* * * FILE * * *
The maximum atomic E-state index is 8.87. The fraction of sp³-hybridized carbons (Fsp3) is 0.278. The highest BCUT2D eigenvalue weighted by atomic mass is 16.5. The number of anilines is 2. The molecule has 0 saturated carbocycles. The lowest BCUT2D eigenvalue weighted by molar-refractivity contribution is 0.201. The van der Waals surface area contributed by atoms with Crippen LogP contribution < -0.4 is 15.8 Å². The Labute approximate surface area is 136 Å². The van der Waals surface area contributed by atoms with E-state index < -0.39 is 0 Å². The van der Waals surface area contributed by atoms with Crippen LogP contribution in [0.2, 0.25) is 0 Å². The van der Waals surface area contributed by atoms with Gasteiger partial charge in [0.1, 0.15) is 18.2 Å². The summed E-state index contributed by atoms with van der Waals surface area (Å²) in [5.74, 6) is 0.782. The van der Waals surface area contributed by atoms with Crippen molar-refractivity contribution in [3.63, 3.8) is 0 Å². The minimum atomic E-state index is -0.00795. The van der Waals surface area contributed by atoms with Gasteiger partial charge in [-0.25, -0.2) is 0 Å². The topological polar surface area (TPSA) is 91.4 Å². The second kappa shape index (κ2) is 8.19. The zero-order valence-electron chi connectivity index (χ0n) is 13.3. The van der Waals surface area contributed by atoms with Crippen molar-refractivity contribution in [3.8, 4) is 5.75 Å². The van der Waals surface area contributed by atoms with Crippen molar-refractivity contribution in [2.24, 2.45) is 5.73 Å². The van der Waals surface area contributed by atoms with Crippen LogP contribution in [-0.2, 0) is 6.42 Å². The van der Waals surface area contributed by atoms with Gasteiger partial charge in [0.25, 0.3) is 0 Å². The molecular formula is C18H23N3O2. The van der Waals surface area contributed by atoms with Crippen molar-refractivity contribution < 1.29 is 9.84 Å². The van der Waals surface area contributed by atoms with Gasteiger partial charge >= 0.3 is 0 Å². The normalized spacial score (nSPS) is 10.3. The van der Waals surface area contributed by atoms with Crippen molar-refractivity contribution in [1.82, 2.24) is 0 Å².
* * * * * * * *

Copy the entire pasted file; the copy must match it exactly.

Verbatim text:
The maximum atomic E-state index is 8.87. The fraction of sp³-hybridized carbons (Fsp3) is 0.278. The highest BCUT2D eigenvalue weighted by atomic mass is 16.5. The number of anilines is 2. The molecule has 0 saturated carbocycles. The lowest BCUT2D eigenvalue weighted by molar-refractivity contribution is 0.201. The van der Waals surface area contributed by atoms with Crippen LogP contribution < -0.4 is 15.8 Å². The Labute approximate surface area is 136 Å². The van der Waals surface area contributed by atoms with E-state index < -0.39 is 0 Å². The van der Waals surface area contributed by atoms with Crippen LogP contribution in [0.2, 0.25) is 0 Å². The van der Waals surface area contributed by atoms with Gasteiger partial charge in [0.1, 0.15) is 18.2 Å². The summed E-state index contributed by atoms with van der Waals surface area (Å²) in [5.74, 6) is 0.782. The van der Waals surface area contributed by atoms with Crippen molar-refractivity contribution in [3.63, 3.8) is 0 Å². The minimum atomic E-state index is -0.00795. The van der Waals surface area contributed by atoms with Gasteiger partial charge in [-0.25, -0.2) is 0 Å². The topological polar surface area (TPSA) is 91.4 Å². The second kappa shape index (κ2) is 8.19. The zero-order valence-electron chi connectivity index (χ0n) is 13.3. The van der Waals surface area contributed by atoms with Crippen molar-refractivity contribution in [3.8, 4) is 5.75 Å². The van der Waals surface area contributed by atoms with Crippen molar-refractivity contribution in [2.24, 2.45) is 5.73 Å². The van der Waals surface area contributed by atoms with Crippen LogP contribution in [-0.2, 0) is 6.42 Å². The van der Waals surface area contributed by atoms with Gasteiger partial charge in [0.25, 0.3) is 0 Å². The molecular formula is C18H23N3O2. The van der Waals surface area contributed by atoms with Crippen molar-refractivity contribution < 1.29 is 9.84 Å². The van der Waals surface area contributed by atoms with Gasteiger partial charge >= 0.3 is 0 Å². The normalized spacial score (nSPS) is 10.3. The van der Waals surface area contributed by atoms with Crippen molar-refractivity contribution in [1.82, 2.24) is 0 Å².